Intruding ospreys (part two)

It has been such a busy time for intruding ospreys here at Loch of the Lowes that we need to do a follow up from last week’s blog to keep you up to date with the ongoing drama!

To start the week, we had a brief encounter with a few un-ringed birds. These were likely females, as they all had quite a large brown chest band or ‘necklace’ (in males this is much less pronounced). Its hard to tell if this is the same female intruder, or if it is in fact all different birds.

One thing is for sure, NC0 our resident female, was not happy. At the end of this video you can hear her increase the volume and also speed of her alarm call. I’d advise turning the volume down at the end – it’s almost deafening!

Most of the intruders we see are not ringed which makes it very difficult to identify them. However, on the odd occasion, we do get a ringed bird turn up and we all get a bit excited to find out who it is. So far this year we have been lucky enough to have seen two ringed birds on our camera.

On 9 April year we had an intruding osprey with a blue/white ring and number KX6. With the combination of these ring colours and unique letters and numbers, we are able to report these birds and identify them to an individual level. Hatched in 2017, Blue KX6 turned out to be a four-year-old female from a brood of two. She was ringed at a nest south of Tain in Ross-shire.

Interestingly this is the first sighting of Blue KX6 in the UK since she migrated to Africa as a youngster- she’s most likely looking for a site to start breeding. Check back on last week’s blog to watch the video of Blue KX6 intruding on the nest.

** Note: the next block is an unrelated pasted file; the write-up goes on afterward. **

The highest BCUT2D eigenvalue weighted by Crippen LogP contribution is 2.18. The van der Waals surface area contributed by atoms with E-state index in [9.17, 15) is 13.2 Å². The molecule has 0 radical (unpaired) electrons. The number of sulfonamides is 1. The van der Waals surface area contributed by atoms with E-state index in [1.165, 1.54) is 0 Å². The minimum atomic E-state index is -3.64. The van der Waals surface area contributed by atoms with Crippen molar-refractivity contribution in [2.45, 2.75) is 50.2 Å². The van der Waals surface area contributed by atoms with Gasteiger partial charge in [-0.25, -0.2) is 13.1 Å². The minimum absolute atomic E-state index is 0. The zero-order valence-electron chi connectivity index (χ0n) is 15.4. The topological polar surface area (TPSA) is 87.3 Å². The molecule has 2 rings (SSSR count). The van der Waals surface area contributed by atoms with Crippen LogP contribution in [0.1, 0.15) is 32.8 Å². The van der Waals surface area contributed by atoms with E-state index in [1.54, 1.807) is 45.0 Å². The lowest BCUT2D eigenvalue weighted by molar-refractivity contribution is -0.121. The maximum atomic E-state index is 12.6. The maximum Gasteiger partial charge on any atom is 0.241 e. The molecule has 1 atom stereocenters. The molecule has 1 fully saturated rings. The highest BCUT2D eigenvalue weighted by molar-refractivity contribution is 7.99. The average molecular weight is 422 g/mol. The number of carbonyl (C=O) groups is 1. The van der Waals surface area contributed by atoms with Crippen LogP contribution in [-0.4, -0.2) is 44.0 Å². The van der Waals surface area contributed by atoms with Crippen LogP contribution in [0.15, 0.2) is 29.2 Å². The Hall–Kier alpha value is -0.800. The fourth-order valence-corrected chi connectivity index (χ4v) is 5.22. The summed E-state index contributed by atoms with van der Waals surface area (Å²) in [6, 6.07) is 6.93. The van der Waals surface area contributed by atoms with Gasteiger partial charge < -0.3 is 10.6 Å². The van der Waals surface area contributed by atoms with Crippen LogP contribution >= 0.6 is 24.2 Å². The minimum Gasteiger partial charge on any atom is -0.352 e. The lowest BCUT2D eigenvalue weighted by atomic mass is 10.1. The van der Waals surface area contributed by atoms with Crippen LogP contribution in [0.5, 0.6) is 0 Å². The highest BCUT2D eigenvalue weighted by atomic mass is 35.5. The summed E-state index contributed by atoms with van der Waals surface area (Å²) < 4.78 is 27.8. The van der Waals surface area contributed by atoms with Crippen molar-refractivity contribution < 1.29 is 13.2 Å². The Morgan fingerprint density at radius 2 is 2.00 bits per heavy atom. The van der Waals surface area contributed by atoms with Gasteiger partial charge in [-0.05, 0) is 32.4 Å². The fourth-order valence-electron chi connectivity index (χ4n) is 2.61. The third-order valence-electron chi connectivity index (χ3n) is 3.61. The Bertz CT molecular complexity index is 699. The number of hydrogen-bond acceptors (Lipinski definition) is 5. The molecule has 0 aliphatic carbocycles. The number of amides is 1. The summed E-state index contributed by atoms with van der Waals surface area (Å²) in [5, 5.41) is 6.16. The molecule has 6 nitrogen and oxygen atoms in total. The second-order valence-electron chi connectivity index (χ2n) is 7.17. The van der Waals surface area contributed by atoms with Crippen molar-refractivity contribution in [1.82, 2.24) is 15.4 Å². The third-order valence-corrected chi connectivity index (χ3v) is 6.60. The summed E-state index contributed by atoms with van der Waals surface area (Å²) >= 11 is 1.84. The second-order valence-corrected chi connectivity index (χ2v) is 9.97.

On 25 April, we had our second confirmed ringed osprey visit the nest, which NC0 and LM12 were less than happy about. Blue KN8 dropped in on the nest to unwelcoming alarm calls from NC0 and LM12. Undeterred, Blue KN8 lands on the branch next to the nest before being promptly booted off by LM12. Blue KN8 is a five-year-old female that was ringed at Loch Tay, Perthshire.

Ospreys will often return to the area where they hatched in order to look for a prospective for nest of their own, so its good to see Blue KN8 back in town. Males tend to stick quite closely to their natal area if they can, whereas females are more likely to scope out nest sites further afield. As it is often the males that arrive first, and build nests this can make ospreys a little slow to spread out over a larger region.

Of course, NC0, our resident female, is also ringed. She was ringed in 2016 at a nest near Loch Ness, so she was four years old when she first started breeding here at Lowes. The ringed intruders we’ve seen are probably looking to do the same.

Perhaps the most interesting ‘intruder’ we’ve had recently turned out to not be an intruder at all.

Maybe NC0 got a fright and did not recognise this particular ‘intruder’ as her mate LM12 harmlessly bringing her a fish. Or perhaps she was so hungry that she intentionally had a go for making her wait so long. Unfortunately we will never know but what an interesting interaction nonetheless!

We look forward to welcoming our visitors back in May so they can enjoy watching these events unfold in person. Booking is highly recommended so visit our website to book your tickets. Keep up to date with our blog to find out more about ospreys in general and follow the action as it happens on the Trust’s live osprey webcam.


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The Trust’s Osprey Protection Programme at Loch of the Lowes is supported by players of People’s Postcode Lottery

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It has been such a busy time for intruding ospreys here at Loch of the Lowes that we need to do a follow up from last week’s blog to keep …

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